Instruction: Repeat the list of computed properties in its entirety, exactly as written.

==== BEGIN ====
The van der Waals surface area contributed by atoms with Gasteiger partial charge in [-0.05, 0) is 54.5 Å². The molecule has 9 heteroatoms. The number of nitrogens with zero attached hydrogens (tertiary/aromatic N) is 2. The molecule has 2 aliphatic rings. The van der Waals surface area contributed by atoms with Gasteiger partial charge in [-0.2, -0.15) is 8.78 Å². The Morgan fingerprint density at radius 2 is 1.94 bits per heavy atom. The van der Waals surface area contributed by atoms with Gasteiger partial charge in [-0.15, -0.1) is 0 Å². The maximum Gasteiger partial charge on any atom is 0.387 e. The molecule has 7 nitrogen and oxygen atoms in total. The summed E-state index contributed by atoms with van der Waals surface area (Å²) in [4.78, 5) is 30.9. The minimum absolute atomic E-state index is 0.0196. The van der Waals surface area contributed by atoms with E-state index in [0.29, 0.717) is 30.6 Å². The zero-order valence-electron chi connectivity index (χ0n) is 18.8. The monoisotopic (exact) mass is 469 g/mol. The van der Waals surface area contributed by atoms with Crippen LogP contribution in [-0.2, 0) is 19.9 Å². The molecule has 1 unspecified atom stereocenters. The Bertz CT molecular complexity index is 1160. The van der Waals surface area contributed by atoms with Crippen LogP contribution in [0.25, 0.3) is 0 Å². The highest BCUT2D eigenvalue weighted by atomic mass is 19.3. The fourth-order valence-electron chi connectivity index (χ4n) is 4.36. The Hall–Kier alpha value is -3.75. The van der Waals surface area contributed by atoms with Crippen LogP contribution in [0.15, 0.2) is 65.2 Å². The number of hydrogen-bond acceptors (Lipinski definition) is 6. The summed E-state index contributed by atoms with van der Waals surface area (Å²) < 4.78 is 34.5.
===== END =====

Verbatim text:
The van der Waals surface area contributed by atoms with Gasteiger partial charge in [-0.05, 0) is 54.5 Å². The molecule has 9 heteroatoms. The number of nitrogens with zero attached hydrogens (tertiary/aromatic N) is 2. The molecule has 2 aliphatic rings. The van der Waals surface area contributed by atoms with Gasteiger partial charge in [-0.2, -0.15) is 8.78 Å². The Morgan fingerprint density at radius 2 is 1.94 bits per heavy atom. The van der Waals surface area contributed by atoms with Gasteiger partial charge in [-0.15, -0.1) is 0 Å². The maximum Gasteiger partial charge on any atom is 0.387 e. The molecule has 7 nitrogen and oxygen atoms in total. The summed E-state index contributed by atoms with van der Waals surface area (Å²) in [4.78, 5) is 30.9. The minimum absolute atomic E-state index is 0.0196. The van der Waals surface area contributed by atoms with E-state index in [0.29, 0.717) is 30.6 Å². The zero-order valence-electron chi connectivity index (χ0n) is 18.8. The monoisotopic (exact) mass is 469 g/mol. The van der Waals surface area contributed by atoms with Crippen LogP contribution in [-0.2, 0) is 19.9 Å². The molecule has 1 unspecified atom stereocenters. The Bertz CT molecular complexity index is 1160. The van der Waals surface area contributed by atoms with Crippen LogP contribution in [0.25, 0.3) is 0 Å². The highest BCUT2D eigenvalue weighted by atomic mass is 19.3. The fourth-order valence-electron chi connectivity index (χ4n) is 4.36. The Hall–Kier alpha value is -3.75. The van der Waals surface area contributed by atoms with Crippen LogP contribution in [0.15, 0.2) is 65.2 Å². The number of hydrogen-bond acceptors (Lipinski definition) is 6. The summed E-state index contributed by atoms with van der Waals surface area (Å²) < 4.78 is 34.5.